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Coronavirus can attack both your gut and lungs

May 14, 2020

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This story originally appeared in The Conversation

Coronavirus can attack both your gut and lungsCoronavirus can attack both your gut and lungs

By Martin Veysey, Program Director MBBS, Hull York Medical School, University of York

When we think of coronavirus symptoms, we think of the lungs – people with ventilators or with an uncomfortable cough who have difficulty breathing. This is because a COVID-19 positive patient often has fever, persistent cough, muscle pain, and fatigue.

However, the molecule that attacks the virus in our body – the angiotensin converting enzyme 2 or ACE2 – is not only present in our lungs, but also in our gastrointestinal tract. This could account for the significant number of cases where patients experience gastrointestinal symptoms such as diarrhea, nausea and vomiting.

A recent comment published in Gut, a publication by the British Medical Journal, highlighted important evidence from China that shows that a patient with gastrointestinal problems such as diarrhea, nausea, and vomiting may have more than a quarter of them with no respiratory symptoms having.

In contrast to previous work, which showed that less than 4% of COVID-19 patients had gastrointestinal symptoms, this rate was 11%. Others have suggested that the rate could be as high as 60%.

According to new information, patients with gastrointestinal symptoms can develop more severe forms of the disease.

According to new research, patients with gastrointestinal symptoms can develop more severe forms of the disease / Image: Stephania Lecocq

In these small studies, the researchers also associated patients with gastrointestinal presentations with poorer results. Compared to patients without gastrointestinal symptoms, the patients had more serious illnesses, higher fevers and an increased risk of liver damage.

In one of those studies with a mild form of COVID-19, the researchers compared those with gastrointestinal or respiratory symptoms, or both, with those who showed only respiratory symptoms. They found that 23% of the patients only had gastrointestinal presentations, while 57% had both intestinal and respiratory diseases. It also took longer for those with digestive symptoms to get rid of the virus.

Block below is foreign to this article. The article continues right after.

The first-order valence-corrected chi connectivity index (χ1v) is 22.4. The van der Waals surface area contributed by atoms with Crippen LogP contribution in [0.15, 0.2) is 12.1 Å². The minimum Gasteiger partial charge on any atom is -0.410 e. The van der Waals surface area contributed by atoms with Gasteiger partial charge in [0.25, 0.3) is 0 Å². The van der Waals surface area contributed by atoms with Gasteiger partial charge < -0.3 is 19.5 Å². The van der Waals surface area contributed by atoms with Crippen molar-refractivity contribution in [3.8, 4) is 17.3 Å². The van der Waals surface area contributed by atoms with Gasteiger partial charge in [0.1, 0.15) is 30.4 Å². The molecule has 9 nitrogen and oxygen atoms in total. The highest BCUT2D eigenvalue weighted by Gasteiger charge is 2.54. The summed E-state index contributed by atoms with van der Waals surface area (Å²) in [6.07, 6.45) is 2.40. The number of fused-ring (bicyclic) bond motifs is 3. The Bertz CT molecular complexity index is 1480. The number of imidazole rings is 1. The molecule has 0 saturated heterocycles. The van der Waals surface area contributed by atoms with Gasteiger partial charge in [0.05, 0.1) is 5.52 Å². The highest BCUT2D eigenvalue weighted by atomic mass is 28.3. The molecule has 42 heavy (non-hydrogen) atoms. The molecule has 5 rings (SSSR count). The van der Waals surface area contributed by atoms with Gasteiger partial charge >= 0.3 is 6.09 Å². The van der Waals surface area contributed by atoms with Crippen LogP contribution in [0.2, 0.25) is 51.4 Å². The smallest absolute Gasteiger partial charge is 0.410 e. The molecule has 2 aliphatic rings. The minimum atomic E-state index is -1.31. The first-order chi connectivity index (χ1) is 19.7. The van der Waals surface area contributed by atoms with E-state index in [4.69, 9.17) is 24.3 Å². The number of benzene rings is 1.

Intestinal invaders

Interestingly, the first reported case of coronavirus in the United States had nausea and vomiting and diarrhea episodes for two days in addition to its respiratory symptoms. The virus was detected in samples from the nose and throat of this patient, but was also isolated from the collected faecal samples.

There are a number of symptoms associated with COVID-19.

There are a number of symptoms associated with COVID-19 / Image: King’s College London

Analysis of gastrointestinal tract samples from 95 COVID-19 patients identified the virus in the esophagus, stomach, duodenum and rectum. The virus also appeared in about half of the stool samples collected.

The suggestion is that gastrointestinal symptoms are caused by the virus that invades ACE2-containing cells throughout the gut. This, along with the presence of the virus in the stool, suggests that the gastrointestinal tract is another possible route of infection and transmission.

SARS-CoV-2 appears to be detectable in stool for several days after it has been removed from airway samples. Patients who have recovered from COVID-19 or are asymptomatic may unwittingly spill the virus into their stools, possibly increasing the risk of transmission to others.

Why your microbiome is important

Why do symptoms in your gut mean you could have a worse case of COVID-19? The composition of your microbiome – the millions of bacteria and other organisms that normally live in our gastrointestinal tract – is likely a critical part of an individual’s response to COVID-19.

A group of researchers created a risk assessment based on blood biomarkers, which can be increased or decreased depending on the composition of your microbiome. They found that the higher the score, the worse the COVID-19 score will be. This association was stronger for the elderly. It may be that the health of our intestinal bacteria plays a crucial role in how our immune system reacts to diseases.

Therefore, maintaining a healthy microbiome is important to combat COVID-19.

How you do that? The key is to eat to feed your microbiome. It’s advisable to eat plant-based foods that you cook yourself and limit ultra-processed take-away foods while supplementing your diet with natural probiotics like kombucha, kimchi, and plain yogurt. This optimizes your microbiome not only for COVID-19, but also for your long-term health.

The feeling …

As the pandemic continues, we should all pay more attention to our courage. So far, much of the focus has been on breathing masks, intensive care and the consequences of the new coronavirus infection on the respiratory tract. However, if you have a new illness and vomiting or diarrhea and there is no other explanation, it can be COVID-19 and you may need to seek help.

And if it’s true that the gastrointestinal tract is another source of virus transmission in both symptomatic and asymptomatic people, it remains of paramount importance that people follow the advice to stay home and stay safe with a combination of protection, social distancing and flushing. normal hands.

After all, it is worth considering how a healthy microbiome can be obtained in these unprecedented and difficult times: eating well can improve the COVID-19 result.

Martin Veysey, MBBS program director at Hull York Medical School, University of York

This article is republished by The Conversation under a Creative Commons license. Read the original article.

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